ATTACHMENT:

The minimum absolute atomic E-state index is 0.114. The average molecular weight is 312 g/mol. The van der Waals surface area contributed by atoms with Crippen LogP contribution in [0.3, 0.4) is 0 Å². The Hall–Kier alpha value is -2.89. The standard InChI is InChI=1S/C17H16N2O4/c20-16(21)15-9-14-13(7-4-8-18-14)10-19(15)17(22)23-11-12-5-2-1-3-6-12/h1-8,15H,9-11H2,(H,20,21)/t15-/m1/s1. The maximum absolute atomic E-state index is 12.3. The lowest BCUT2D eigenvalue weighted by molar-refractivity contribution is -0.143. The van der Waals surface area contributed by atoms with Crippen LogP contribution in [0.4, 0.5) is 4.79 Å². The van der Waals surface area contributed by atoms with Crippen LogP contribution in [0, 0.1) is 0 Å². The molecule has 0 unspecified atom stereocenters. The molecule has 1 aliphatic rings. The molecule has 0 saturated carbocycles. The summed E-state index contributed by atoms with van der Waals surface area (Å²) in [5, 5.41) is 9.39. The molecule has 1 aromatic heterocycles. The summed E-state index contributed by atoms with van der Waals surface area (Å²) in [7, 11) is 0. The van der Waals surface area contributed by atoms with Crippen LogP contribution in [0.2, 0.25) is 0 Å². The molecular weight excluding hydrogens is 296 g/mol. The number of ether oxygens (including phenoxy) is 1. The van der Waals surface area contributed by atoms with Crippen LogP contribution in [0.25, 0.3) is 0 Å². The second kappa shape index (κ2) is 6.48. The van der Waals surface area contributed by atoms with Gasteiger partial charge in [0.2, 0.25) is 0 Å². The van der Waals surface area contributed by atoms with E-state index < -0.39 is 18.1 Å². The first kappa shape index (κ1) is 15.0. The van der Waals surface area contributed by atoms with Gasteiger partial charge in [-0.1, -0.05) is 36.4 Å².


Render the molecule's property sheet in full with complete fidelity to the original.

The minimum absolute atomic E-state index is 0.114. The average molecular weight is 312 g/mol. The van der Waals surface area contributed by atoms with Crippen LogP contribution in [0.3, 0.4) is 0 Å². The Hall–Kier alpha value is -2.89. The standard InChI is InChI=1S/C17H16N2O4/c20-16(21)15-9-14-13(7-4-8-18-14)10-19(15)17(22)23-11-12-5-2-1-3-6-12/h1-8,15H,9-11H2,(H,20,21)/t15-/m1/s1. The maximum absolute atomic E-state index is 12.3. The lowest BCUT2D eigenvalue weighted by molar-refractivity contribution is -0.143. The van der Waals surface area contributed by atoms with Crippen LogP contribution in [0.4, 0.5) is 4.79 Å². The van der Waals surface area contributed by atoms with Crippen LogP contribution in [0, 0.1) is 0 Å². The molecule has 0 unspecified atom stereocenters. The molecule has 1 aliphatic rings. The molecule has 0 saturated carbocycles. The summed E-state index contributed by atoms with van der Waals surface area (Å²) in [5, 5.41) is 9.39. The molecule has 1 aromatic heterocycles. The summed E-state index contributed by atoms with van der Waals surface area (Å²) in [7, 11) is 0. The van der Waals surface area contributed by atoms with Crippen LogP contribution in [0.2, 0.25) is 0 Å². The molecular weight excluding hydrogens is 296 g/mol. The number of ether oxygens (including phenoxy) is 1. The van der Waals surface area contributed by atoms with Crippen LogP contribution in [0.25, 0.3) is 0 Å². The second kappa shape index (κ2) is 6.48. The van der Waals surface area contributed by atoms with Gasteiger partial charge in [0.2, 0.25) is 0 Å². The van der Waals surface area contributed by atoms with E-state index < -0.39 is 18.1 Å². The first kappa shape index (κ1) is 15.0. The van der Waals surface area contributed by atoms with Gasteiger partial charge in [-0.1, -0.05) is 36.4 Å².